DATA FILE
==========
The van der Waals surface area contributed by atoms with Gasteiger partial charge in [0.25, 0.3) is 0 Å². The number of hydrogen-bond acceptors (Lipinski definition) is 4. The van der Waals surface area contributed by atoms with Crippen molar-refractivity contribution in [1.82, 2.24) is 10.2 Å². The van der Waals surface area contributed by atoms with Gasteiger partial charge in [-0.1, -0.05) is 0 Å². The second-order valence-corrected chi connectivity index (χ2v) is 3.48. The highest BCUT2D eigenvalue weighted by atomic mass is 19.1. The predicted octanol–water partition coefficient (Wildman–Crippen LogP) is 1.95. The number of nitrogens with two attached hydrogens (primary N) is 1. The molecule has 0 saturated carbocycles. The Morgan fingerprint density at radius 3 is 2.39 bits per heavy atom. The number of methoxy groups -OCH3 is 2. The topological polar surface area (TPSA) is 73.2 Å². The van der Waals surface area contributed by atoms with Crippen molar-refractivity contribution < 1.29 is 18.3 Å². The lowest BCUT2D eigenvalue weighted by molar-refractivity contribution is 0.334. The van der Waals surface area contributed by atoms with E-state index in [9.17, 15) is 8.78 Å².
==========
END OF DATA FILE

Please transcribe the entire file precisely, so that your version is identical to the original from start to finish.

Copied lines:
The van der Waals surface area contributed by atoms with Gasteiger partial charge in [0.25, 0.3) is 0 Å². The number of hydrogen-bond acceptors (Lipinski definition) is 4. The van der Waals surface area contributed by atoms with Crippen molar-refractivity contribution in [1.82, 2.24) is 10.2 Å². The van der Waals surface area contributed by atoms with Gasteiger partial charge in [-0.1, -0.05) is 0 Å². The second-order valence-corrected chi connectivity index (χ2v) is 3.48. The highest BCUT2D eigenvalue weighted by atomic mass is 19.1. The predicted octanol–water partition coefficient (Wildman–Crippen LogP) is 1.95. The number of nitrogens with two attached hydrogens (primary N) is 1. The molecule has 0 saturated carbocycles. The Morgan fingerprint density at radius 3 is 2.39 bits per heavy atom. The number of methoxy groups -OCH3 is 2. The topological polar surface area (TPSA) is 73.2 Å². The van der Waals surface area contributed by atoms with Crippen molar-refractivity contribution < 1.29 is 18.3 Å². The lowest BCUT2D eigenvalue weighted by molar-refractivity contribution is 0.334. The van der Waals surface area contributed by atoms with E-state index in [9.17, 15) is 8.78 Å².